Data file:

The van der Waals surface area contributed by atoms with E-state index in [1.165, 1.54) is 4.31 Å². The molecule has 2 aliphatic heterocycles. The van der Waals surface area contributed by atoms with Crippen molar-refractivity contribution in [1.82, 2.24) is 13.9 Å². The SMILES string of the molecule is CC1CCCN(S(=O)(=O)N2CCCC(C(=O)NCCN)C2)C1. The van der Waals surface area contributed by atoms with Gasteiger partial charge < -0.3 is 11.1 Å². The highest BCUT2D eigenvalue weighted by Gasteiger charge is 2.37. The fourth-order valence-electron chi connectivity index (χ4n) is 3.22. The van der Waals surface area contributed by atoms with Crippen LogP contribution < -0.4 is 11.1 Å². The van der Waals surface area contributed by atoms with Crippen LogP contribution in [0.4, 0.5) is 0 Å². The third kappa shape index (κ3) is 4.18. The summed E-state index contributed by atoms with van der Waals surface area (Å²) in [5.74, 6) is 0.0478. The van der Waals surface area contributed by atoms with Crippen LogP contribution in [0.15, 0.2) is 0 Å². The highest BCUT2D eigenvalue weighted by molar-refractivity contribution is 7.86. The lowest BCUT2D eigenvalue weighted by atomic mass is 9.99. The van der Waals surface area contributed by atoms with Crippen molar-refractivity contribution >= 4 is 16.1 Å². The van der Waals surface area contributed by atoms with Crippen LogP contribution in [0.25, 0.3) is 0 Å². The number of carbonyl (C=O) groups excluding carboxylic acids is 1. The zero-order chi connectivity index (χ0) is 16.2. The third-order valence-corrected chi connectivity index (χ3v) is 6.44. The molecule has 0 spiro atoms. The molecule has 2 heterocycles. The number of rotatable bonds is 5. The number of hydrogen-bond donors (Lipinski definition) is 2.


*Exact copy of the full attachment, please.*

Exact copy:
The van der Waals surface area contributed by atoms with E-state index in [1.165, 1.54) is 4.31 Å². The molecule has 2 aliphatic heterocycles. The van der Waals surface area contributed by atoms with Crippen molar-refractivity contribution in [1.82, 2.24) is 13.9 Å². The SMILES string of the molecule is CC1CCCN(S(=O)(=O)N2CCCC(C(=O)NCCN)C2)C1. The van der Waals surface area contributed by atoms with Gasteiger partial charge < -0.3 is 11.1 Å². The highest BCUT2D eigenvalue weighted by Gasteiger charge is 2.37. The fourth-order valence-electron chi connectivity index (χ4n) is 3.22. The van der Waals surface area contributed by atoms with Crippen LogP contribution < -0.4 is 11.1 Å². The van der Waals surface area contributed by atoms with Crippen LogP contribution in [0.4, 0.5) is 0 Å². The third kappa shape index (κ3) is 4.18. The summed E-state index contributed by atoms with van der Waals surface area (Å²) in [5.74, 6) is 0.0478. The van der Waals surface area contributed by atoms with Crippen LogP contribution in [0.15, 0.2) is 0 Å². The highest BCUT2D eigenvalue weighted by molar-refractivity contribution is 7.86. The lowest BCUT2D eigenvalue weighted by atomic mass is 9.99. The van der Waals surface area contributed by atoms with Crippen molar-refractivity contribution >= 4 is 16.1 Å². The van der Waals surface area contributed by atoms with Crippen LogP contribution in [0.25, 0.3) is 0 Å². The number of carbonyl (C=O) groups excluding carboxylic acids is 1. The zero-order chi connectivity index (χ0) is 16.2. The third-order valence-corrected chi connectivity index (χ3v) is 6.44. The molecule has 0 spiro atoms. The molecule has 2 heterocycles. The number of rotatable bonds is 5. The number of hydrogen-bond donors (Lipinski definition) is 2.